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House Page 17

Great Canadian Houses

La Chapelle Notre Dame de Lorette, L'Ancienne-Lorette, PQ - 1674

Great Canadian Heritage Treasure The first house built entirely out of brick, in Canada, was this chapel, which served the Indian and French communities alike, after the Hurons fled from central Ontario, for refuge to Quebec, to escape the warring Iroquois.

Below, shot from the same vantage point as the model above, is the same site as it looks today.

The front of the chapel is outlined in yellow in the parking lot.

The commemorative stone - behind the car - sits in the same location as on the model left.


La Chapelle Notre Dame de Lorette (model), L'Ancienne-Lorette, PQ - 1674
Orig. Quebec style, brick house
Found - L'Ancienne-Lorette, Quebec


 

 

 

 

 

 

 

 

 

 

 

 

 

 

 

 

 

 


The modern church of L'Ancienne-Lorette - facing the same way - was built in 1907, just a few metres to the right of where Canada's first brick building, the small Chapelle de Notre Dame de Lorette, above was built, in 1674, in the midst of a vast encampment of Huron wigwams.

They were refugees from the Midland area of southern Ontario from where they had to flee because of fear of extermination by the Iroquois coming up from the United States. When the French missionaries, that remained among them, fled for safety to Quebec, the Hurons followed and set up at L'Ancienne-Lorette, in what today is a vast graveyard of the church.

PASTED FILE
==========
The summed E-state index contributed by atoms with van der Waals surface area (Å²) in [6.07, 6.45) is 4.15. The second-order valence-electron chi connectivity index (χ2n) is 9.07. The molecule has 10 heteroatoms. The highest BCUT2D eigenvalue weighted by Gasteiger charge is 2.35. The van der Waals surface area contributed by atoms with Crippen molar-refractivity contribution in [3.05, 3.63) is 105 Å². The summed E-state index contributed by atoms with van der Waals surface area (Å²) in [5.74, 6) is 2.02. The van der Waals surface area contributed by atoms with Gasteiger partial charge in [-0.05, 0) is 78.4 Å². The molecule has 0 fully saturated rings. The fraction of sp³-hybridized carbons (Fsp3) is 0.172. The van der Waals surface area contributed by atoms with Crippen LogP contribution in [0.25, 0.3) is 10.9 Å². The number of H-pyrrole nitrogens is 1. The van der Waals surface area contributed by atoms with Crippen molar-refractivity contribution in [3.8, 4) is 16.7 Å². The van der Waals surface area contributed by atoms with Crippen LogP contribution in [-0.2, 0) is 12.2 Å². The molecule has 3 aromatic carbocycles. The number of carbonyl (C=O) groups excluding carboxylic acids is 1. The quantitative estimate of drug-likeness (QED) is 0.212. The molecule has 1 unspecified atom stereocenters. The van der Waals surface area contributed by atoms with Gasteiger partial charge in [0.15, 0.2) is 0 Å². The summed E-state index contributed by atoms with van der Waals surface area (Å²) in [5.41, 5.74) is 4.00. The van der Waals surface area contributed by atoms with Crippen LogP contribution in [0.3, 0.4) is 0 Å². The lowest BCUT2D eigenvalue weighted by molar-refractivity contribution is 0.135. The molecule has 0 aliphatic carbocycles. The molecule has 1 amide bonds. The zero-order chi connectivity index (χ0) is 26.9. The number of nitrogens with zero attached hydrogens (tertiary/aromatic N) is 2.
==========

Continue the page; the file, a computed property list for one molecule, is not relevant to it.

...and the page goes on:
Great Canadian Insight

The cut away shows, not only early Canadian roof construction, but a side of frontier priests few people know anything about: that they were not merely reciters of Latin and presiders over pomp and ceremony, but were often intensely skilled and highly talented handymen of the highest order.

Just like most Catholic priests and brothers we have encountered in the small frontier settlements of the remote Canadian North, and in the most isolated villages of distant East Africa, they had advanced skills in horticulture, mechanics, electrical work, engine repair, and - as is evidenced here - complex roof construction.

The priests would have tied up their cassocks, tucked their crosses inside their belts, and marteau in hand, would have scrambled around the structure, placing beams and hammering in wooden pins, all the while shouting joyous instructions to the helpers down below...

 

 

 

 

 

 

 

 


 

 

 

 

 

Left, roughly the same perspective - ground level - as the cutaway view of the roof above it, shows how closely the historic structure stood to the modern church.

The site - with over 350 years and counting - is one of the very oldest places of Christian worship in Canada.

 


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